The biggest 3D printing project in the UK was completed last year, but the country lags behind the rest of the world. Kristina Smith looks at the technology’s potential.
The market for 3D printing in construction is booming, but certain parts of the world are faster to embrace it than others. In Dubai, for instance, the government announced in 2018 that 25% of its state-built buildings would be 3D printed by 2025. Meanwhile, China, the Netherlands and Italy have been vying for who can print the longest bridge, and in the US, specialist builder Icon is on site with the world’s largest 3D-printed housing development, a 100-home estate in Georgetown, Texas.
In the UK our efforts so far have been much more modest. In September 2022, BAM installed a 3D-printed staircase for a footbridge over the M8 motorway near Glasgow which it believed was “the largest printed concrete construction in the UK to date”.
“We were looking around internally for projects to trial it on,” recalls BAM Nuttall’s head of innovation Colin Evison. “On a call with a couple of my colleagues they mentioned a project for Glasgow City Council. They were keen to try something a bit different and see if there were any savings to be made.”
The stairs were printed in a Weber Beamix facility in Eindhoven in the Netherlands at a facility that was set up jointly with BAM in 2019. However, BAM sold its share to Weber Beamix’s parent company Saint Gobain in 2021, before the M8 project got to site.
Parametric design package
Weber Beamix has created a parametric design package for staircases, which means that you plug in a few key dimensions and algorithms spit out the code for the printer to work to. The benefits of making the stairs in this way is that it uses far less concrete, says Evison. And although the cement content is higher than for a standard mix, far less material is used since the staircase is ‘hollow’ and there is little or no waste.
Using offsite 3D printing, rather than casting in-situ as was originally planned, also takes away some programme risk: there’s no chance you will be rained off or an accident will stop play. Of course, shipping in from another country does create some logistics-related risks, especially in the wake of Brexit.
“We did talk about what would it take to print on site, but I am not sure that would be a good idea,” says Evison. “You want to be doing it in factory conditions.”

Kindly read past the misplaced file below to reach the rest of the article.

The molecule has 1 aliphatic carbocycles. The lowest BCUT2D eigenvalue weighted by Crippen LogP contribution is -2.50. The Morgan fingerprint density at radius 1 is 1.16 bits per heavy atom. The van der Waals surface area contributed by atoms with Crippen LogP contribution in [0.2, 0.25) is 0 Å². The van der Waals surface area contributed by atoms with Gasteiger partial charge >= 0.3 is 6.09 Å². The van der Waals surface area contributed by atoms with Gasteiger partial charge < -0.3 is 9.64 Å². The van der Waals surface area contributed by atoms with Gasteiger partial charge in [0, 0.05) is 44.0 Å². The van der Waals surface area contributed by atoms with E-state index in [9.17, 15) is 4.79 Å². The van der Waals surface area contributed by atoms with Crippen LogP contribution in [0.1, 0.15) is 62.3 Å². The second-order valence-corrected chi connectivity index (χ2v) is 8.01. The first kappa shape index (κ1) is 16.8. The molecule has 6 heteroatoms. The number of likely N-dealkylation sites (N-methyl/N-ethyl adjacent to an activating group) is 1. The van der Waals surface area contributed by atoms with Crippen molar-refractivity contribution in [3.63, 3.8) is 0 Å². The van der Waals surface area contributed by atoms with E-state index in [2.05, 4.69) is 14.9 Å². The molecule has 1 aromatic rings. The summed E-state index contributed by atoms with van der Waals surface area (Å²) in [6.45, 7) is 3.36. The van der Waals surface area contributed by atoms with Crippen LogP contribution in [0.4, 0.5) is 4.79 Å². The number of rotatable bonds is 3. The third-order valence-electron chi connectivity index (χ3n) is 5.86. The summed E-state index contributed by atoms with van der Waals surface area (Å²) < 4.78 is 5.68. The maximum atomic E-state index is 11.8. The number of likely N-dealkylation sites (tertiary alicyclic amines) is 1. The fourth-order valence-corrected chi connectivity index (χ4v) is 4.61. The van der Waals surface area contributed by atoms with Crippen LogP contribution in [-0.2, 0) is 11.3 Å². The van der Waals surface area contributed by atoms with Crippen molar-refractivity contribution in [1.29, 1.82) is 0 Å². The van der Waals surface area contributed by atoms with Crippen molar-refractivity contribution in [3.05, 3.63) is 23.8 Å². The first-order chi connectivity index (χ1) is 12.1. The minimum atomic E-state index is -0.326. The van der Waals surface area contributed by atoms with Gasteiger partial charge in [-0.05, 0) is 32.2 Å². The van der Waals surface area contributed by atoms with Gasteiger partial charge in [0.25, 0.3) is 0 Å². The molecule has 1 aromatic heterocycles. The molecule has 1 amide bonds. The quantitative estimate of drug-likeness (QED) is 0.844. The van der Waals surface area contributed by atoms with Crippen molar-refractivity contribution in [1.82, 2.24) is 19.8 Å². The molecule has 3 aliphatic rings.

BAM Nuttall did set up a machine for a demonstration at Heathrow’s logistics centre, but that proved tricky, says Evison. Getting the concrete to go off just enough so that it stands up but is wet enough for the following layer to bond to it is dependent on the ambient conditions.
A site in Accrington, Lancashire, is set to become the biggest 3D-printed housing development in Europe. Not-for-profit developer Building for Humanity has joined forces with 3D printer supplier Harcourt Technologies to print 46 homes, a mix of three-storey apartments and houses, on a town-centre site.
Scott Moon, Building for Humanity founder, who started his career as a joiner, hopes that this will be the first of many social housing projects: “We are hoping to purchase our own machine so we can print housing developments for anybody in the not-for-profit space,” he says.
There’s an added dimension to the Accrington scheme too. Building for Humanity is constructing the homes for veterans, homeless people and low-income families with some of them being trained in how to print buildings at Accrington and Rossendale College. The college recently took delivery of a COBOD International printer from the Netherlands which will be used for both training and testing out elements of the build – or print.
The Accrington buildings will be printed on site, with huge gantries set up around the perimeter of the buildings’ footprints, around which the printing robots will run. Harcourt Technologies, working with its sister company Harcourt Architects, has adapted the initial design, partly to make it printable and partly to make it economically viable.
“We have said we will achieve a 25% reduction in cost, that’s how we got Scott to the table,” says Justin Kinsella, a director of both Harcourt companies. This project is like a proof-of-concept for Harcourt, which has the licence to distribute Danish company COBOD’s printing equipment in the UK and Ireland.
The corners of a building printed like this must be rounded to a minimum radius of 150mm, explains Kinsella, so that the robot can run continuously. The wall cross section has been designed to mimic a traditional brick-and-block cavity wall, although the cavity will be filled with loose-fill expanded polystyrene (EPS). This is partly to ensure the design can get Building Regulations approval – which it has.